State vs Stateful Actor

Introduction

When I started using Akka, it was a common approach to keep state in actor with business logic inside. Later I discovered the shortcomings of this approach, it is hard to reuse logic, add new functionality, testing requires using Akka and I’m testing side effects. To solve these issues I have tried to use state monad. This blog post describes the process of refactoring.

Business domain

This example project (link to github) is a simple implementation of a vending machine using Akka. It simulates a vending machine with a program that is communicating with the user via a terminal. The user can initiate standard actions like inserting a coin (+1, +5, …), selecting a product (1, 2, …) or withdrawing money (-).

The vending machine actor has the following features:

  • track amount of credit
  • track products quantity and expiry date
  • sell product
  • withdraw money on user selection
  • notify owner when vending machine has run out of product, product expiry date is out of range or money box is almost full

This is a pretty long list of features and hopefully they have unit tests.

https://unsplash.com/photos/5MKCA4STlVM

Base implementation

Architecture

A vending machine actor is responsible for keeping the state of the vending machine, processing input from the user and sending actions to the User outputs and System reports actors. For example if the user buys a product, the vending machine actor updates the quantity of stock, sends a message to the User outputs to release a product and provide change, it can send a message to System reports if a product sells out.

Architecture before refactoring

Vending machine actor contains a few var’s to keep state. Beside of var’s there is a receive block with a lot of logic. Snippet below shows essentials. Worth to notice is mixing logic (lines 14–19) and execution of side effect (lines 21–23 updating internal state, lines 27–31 sending messages).

Testing

Let’s take a look at the test. As you can see I’m using Akka Testkit. The code below validates a happy path scenario when a users buys a product from drawer “1”.

This code has a few drawbacks. First, we need to use Akka for testing the business code. It requires to starting the actor system and that slows down testing. Second, we need to set up an internal state of the actor by sending messages (underTest ! Credit(10)) and making sure that the messages were processed (userOutput.expectMsg(CreditInfo(10))). Third, we test side effects. Assertion in this test is validating that VendingMachineActor has sent the message GiveProductAndChange(beer, 7) to UserOutputsActor. Additionally if we want to validate the internal state of the actor we have to handle the test specific message GetState.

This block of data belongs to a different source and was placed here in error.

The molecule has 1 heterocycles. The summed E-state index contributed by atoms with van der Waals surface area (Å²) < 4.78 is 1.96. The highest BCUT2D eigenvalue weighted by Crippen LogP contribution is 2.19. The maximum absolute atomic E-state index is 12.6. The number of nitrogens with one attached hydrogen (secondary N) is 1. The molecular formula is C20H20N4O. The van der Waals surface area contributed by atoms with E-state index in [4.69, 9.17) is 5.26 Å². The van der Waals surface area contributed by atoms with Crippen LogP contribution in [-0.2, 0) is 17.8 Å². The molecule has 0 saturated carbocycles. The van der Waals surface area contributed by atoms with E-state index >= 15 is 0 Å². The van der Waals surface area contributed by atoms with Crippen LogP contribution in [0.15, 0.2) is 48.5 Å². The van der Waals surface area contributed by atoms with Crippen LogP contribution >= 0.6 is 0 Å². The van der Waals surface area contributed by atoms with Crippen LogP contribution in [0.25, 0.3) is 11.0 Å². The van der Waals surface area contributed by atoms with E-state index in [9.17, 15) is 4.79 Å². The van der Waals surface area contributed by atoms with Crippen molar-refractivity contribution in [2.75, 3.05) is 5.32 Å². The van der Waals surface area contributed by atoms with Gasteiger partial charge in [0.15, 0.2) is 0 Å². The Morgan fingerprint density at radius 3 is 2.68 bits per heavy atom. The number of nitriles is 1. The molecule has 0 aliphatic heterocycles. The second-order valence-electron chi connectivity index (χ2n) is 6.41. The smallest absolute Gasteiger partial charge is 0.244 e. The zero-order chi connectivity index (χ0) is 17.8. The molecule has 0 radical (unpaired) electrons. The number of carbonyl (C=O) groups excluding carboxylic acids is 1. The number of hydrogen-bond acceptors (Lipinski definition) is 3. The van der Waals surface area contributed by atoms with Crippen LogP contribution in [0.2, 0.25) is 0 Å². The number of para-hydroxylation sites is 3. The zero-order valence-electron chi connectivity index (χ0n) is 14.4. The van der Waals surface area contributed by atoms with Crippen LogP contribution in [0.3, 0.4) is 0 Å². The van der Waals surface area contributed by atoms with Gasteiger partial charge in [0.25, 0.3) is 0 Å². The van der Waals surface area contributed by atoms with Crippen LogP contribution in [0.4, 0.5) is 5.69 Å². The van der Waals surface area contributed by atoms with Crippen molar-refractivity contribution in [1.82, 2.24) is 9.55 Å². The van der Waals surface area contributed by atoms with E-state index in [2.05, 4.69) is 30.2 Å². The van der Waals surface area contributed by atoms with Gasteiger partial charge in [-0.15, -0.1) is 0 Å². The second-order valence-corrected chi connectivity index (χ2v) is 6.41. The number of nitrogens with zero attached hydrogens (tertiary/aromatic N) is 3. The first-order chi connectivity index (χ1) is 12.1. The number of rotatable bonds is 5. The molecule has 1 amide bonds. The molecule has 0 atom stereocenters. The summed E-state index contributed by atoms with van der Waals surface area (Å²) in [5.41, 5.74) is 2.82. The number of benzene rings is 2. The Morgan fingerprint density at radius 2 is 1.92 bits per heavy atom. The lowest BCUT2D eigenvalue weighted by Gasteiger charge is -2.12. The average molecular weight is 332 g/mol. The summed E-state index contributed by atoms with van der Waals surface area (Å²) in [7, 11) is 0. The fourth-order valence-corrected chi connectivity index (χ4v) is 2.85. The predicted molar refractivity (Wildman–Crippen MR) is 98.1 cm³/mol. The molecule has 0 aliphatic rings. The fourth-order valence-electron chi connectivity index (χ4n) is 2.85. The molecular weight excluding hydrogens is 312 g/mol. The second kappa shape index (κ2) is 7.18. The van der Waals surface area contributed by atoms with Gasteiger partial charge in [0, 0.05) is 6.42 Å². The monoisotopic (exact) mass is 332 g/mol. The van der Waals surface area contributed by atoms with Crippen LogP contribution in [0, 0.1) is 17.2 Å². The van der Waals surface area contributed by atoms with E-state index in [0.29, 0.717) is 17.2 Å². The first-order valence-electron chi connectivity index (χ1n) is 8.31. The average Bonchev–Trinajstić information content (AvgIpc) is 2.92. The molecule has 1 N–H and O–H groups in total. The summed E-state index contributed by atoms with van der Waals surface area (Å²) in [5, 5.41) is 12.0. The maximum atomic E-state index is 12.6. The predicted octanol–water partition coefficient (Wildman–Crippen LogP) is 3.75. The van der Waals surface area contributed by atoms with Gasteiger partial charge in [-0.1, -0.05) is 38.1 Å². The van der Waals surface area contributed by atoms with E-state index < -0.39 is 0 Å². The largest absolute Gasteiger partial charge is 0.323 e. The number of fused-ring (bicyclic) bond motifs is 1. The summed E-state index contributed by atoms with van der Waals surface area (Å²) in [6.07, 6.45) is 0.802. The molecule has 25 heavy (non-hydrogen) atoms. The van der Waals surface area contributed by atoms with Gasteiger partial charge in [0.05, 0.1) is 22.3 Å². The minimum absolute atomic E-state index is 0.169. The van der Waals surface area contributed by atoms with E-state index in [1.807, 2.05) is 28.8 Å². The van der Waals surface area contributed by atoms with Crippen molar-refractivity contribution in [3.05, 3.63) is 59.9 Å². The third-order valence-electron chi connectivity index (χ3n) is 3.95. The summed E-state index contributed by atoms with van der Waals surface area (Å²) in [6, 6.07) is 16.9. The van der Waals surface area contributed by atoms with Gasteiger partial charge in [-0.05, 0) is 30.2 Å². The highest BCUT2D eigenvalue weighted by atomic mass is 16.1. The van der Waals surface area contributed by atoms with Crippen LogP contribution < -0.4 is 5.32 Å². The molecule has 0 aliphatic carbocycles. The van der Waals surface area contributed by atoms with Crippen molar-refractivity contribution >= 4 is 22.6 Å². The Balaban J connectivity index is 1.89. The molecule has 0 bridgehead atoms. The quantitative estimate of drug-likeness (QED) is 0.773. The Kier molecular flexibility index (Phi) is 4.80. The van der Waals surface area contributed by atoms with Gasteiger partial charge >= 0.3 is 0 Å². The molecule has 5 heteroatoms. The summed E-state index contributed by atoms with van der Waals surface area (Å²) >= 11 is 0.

Part of the tests also have the problem that their assertion is “no side effects executed”. In this case we use expectNoMessage() from AkkaTestkit. By default this call waits for 3 seconds to make sure that no message was sent. It slows down our build. We can reduce this time but this can make tests flaky.

The business logic implemented inside VendingMachineActor depends on Akka. This actor has a big receive block and a few var’s to keep the state. Adding or changing code requires to reason about whole actor class.

Refactoring to state monad

What is a state monad

A state monad is a function that accepts states and returns pairs of new states and effects:

State -> (State, Effect)

The state monad is a monad so it provides the flatMap method. Thanks to this we can compose state monads:

Using for-comprehension, the new state monad is built (but not run yet). Application of initial state on stateMonad1 will produce effect1 and new state (let’s call it state1). The effect is assigned to effect1. Next, stateMonad2 is called with state1 as argument and the effect is assigned to effect2. In the yield section we can build final result using the results from steps below.

Now we can run newMonad with initialState as argument. As result we get new state and effects.

The details of state monad implementation in Cats you can find in “Scala with cats” book (available here).

Reimplementing new logic alongside old one

I have decided to create a new actor instead of changing the existing one (to be able to compare these two implementations). The new implementation uses actor (SmActor) to keep the state between calls, communication and calling state monad. All business logic I want to implement as state monad. SmActor will have the same API so I can reuse the existing tests. In this way I can check if both implementation are doing the same. Later I will write tests for state monads.